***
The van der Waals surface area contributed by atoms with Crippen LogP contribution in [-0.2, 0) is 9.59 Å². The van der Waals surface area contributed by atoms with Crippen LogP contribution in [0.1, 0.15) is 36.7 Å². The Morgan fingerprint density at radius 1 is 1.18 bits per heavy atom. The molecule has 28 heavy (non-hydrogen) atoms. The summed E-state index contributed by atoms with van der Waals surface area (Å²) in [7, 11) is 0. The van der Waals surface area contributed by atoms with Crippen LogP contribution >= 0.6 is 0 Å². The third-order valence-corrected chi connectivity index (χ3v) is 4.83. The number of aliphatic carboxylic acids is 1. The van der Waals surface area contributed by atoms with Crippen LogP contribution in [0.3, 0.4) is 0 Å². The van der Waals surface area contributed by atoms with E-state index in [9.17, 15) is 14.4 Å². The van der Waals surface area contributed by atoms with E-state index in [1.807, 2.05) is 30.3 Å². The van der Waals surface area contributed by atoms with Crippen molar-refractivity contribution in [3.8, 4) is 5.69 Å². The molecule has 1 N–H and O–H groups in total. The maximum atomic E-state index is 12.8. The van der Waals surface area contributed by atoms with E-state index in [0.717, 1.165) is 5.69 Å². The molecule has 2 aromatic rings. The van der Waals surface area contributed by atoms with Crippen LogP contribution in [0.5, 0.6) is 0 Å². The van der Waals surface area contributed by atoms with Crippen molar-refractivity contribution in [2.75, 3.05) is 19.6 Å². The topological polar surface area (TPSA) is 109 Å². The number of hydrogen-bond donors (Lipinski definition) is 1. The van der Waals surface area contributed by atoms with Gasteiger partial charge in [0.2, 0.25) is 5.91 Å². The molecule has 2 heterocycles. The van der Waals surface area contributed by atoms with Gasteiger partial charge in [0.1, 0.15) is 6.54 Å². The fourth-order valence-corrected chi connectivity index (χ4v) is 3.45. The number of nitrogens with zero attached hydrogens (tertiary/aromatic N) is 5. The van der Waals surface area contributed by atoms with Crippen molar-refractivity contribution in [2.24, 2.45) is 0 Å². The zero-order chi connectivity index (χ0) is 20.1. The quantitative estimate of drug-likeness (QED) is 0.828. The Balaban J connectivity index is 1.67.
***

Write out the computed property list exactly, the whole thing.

The van der Waals surface area contributed by atoms with Crippen LogP contribution in [-0.2, 0) is 9.59 Å². The van der Waals surface area contributed by atoms with Crippen LogP contribution in [0.1, 0.15) is 36.7 Å². The Morgan fingerprint density at radius 1 is 1.18 bits per heavy atom. The molecule has 28 heavy (non-hydrogen) atoms. The summed E-state index contributed by atoms with van der Waals surface area (Å²) in [7, 11) is 0. The van der Waals surface area contributed by atoms with Crippen LogP contribution >= 0.6 is 0 Å². The third-order valence-corrected chi connectivity index (χ3v) is 4.83. The number of aliphatic carboxylic acids is 1. The van der Waals surface area contributed by atoms with Crippen LogP contribution in [0.3, 0.4) is 0 Å². The van der Waals surface area contributed by atoms with E-state index in [9.17, 15) is 14.4 Å². The van der Waals surface area contributed by atoms with E-state index in [1.807, 2.05) is 30.3 Å². The van der Waals surface area contributed by atoms with Crippen molar-refractivity contribution in [3.8, 4) is 5.69 Å². The molecule has 1 N–H and O–H groups in total. The maximum atomic E-state index is 12.8. The van der Waals surface area contributed by atoms with E-state index in [0.717, 1.165) is 5.69 Å². The molecule has 2 aromatic rings. The van der Waals surface area contributed by atoms with Crippen LogP contribution in [0.5, 0.6) is 0 Å². The van der Waals surface area contributed by atoms with Crippen molar-refractivity contribution in [2.75, 3.05) is 19.6 Å². The topological polar surface area (TPSA) is 109 Å². The number of hydrogen-bond donors (Lipinski definition) is 1. The van der Waals surface area contributed by atoms with Gasteiger partial charge in [0.2, 0.25) is 5.91 Å². The molecule has 2 heterocycles. The van der Waals surface area contributed by atoms with Gasteiger partial charge in [0.1, 0.15) is 6.54 Å². The fourth-order valence-corrected chi connectivity index (χ4v) is 3.45. The number of nitrogens with zero attached hydrogens (tertiary/aromatic N) is 5. The van der Waals surface area contributed by atoms with Crippen molar-refractivity contribution in [2.24, 2.45) is 0 Å². The zero-order chi connectivity index (χ0) is 20.1. The quantitative estimate of drug-likeness (QED) is 0.828. The Balaban J connectivity index is 1.67.